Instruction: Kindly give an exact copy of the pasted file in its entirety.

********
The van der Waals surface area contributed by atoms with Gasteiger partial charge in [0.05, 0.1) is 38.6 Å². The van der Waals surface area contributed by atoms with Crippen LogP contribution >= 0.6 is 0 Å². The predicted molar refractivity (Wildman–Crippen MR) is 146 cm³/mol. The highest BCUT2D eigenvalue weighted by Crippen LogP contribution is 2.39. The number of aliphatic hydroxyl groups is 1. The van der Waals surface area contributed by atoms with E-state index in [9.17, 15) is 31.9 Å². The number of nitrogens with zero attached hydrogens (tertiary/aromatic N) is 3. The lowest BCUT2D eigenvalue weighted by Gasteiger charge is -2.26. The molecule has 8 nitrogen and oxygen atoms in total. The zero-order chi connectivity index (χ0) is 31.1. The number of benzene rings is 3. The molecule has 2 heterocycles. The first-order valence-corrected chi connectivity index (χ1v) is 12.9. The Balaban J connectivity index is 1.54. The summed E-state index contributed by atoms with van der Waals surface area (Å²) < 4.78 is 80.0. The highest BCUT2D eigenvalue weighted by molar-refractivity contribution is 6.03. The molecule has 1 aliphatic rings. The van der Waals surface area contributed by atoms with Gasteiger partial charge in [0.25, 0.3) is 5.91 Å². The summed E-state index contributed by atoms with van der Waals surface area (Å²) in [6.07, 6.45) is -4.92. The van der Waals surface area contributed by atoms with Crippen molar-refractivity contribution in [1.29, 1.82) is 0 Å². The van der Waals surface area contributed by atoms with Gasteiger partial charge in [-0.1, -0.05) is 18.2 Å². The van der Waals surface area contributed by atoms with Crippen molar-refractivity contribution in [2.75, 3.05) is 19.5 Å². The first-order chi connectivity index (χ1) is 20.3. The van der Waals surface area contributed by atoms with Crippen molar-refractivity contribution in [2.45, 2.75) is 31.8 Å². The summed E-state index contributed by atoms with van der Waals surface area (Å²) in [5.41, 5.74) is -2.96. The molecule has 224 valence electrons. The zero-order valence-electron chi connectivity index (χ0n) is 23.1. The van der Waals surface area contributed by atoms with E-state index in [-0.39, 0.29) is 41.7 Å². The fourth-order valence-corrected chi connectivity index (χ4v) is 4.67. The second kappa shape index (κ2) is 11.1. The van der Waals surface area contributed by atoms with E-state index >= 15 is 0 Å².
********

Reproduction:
The van der Waals surface area contributed by atoms with Gasteiger partial charge in [0.05, 0.1) is 38.6 Å². The van der Waals surface area contributed by atoms with Crippen LogP contribution >= 0.6 is 0 Å². The predicted molar refractivity (Wildman–Crippen MR) is 146 cm³/mol. The highest BCUT2D eigenvalue weighted by Crippen LogP contribution is 2.39. The number of aliphatic hydroxyl groups is 1. The van der Waals surface area contributed by atoms with E-state index in [9.17, 15) is 31.9 Å². The number of nitrogens with zero attached hydrogens (tertiary/aromatic N) is 3. The lowest BCUT2D eigenvalue weighted by Gasteiger charge is -2.26. The molecule has 8 nitrogen and oxygen atoms in total. The zero-order chi connectivity index (χ0) is 31.1. The number of benzene rings is 3. The molecule has 2 heterocycles. The first-order valence-corrected chi connectivity index (χ1v) is 12.9. The Balaban J connectivity index is 1.54. The summed E-state index contributed by atoms with van der Waals surface area (Å²) < 4.78 is 80.0. The highest BCUT2D eigenvalue weighted by molar-refractivity contribution is 6.03. The molecule has 1 aliphatic rings. The van der Waals surface area contributed by atoms with Gasteiger partial charge in [0.25, 0.3) is 5.91 Å². The summed E-state index contributed by atoms with van der Waals surface area (Å²) in [6.07, 6.45) is -4.92. The van der Waals surface area contributed by atoms with Crippen molar-refractivity contribution in [1.29, 1.82) is 0 Å². The van der Waals surface area contributed by atoms with Gasteiger partial charge in [-0.1, -0.05) is 18.2 Å². The van der Waals surface area contributed by atoms with Crippen molar-refractivity contribution in [2.75, 3.05) is 19.5 Å². The first-order chi connectivity index (χ1) is 20.3. The van der Waals surface area contributed by atoms with Crippen molar-refractivity contribution in [2.45, 2.75) is 31.8 Å². The summed E-state index contributed by atoms with van der Waals surface area (Å²) in [5.41, 5.74) is -2.96. The molecule has 224 valence electrons. The zero-order valence-electron chi connectivity index (χ0n) is 23.1. The van der Waals surface area contributed by atoms with E-state index in [-0.39, 0.29) is 41.7 Å². The fourth-order valence-corrected chi connectivity index (χ4v) is 4.67. The second kappa shape index (κ2) is 11.1. The van der Waals surface area contributed by atoms with E-state index >= 15 is 0 Å².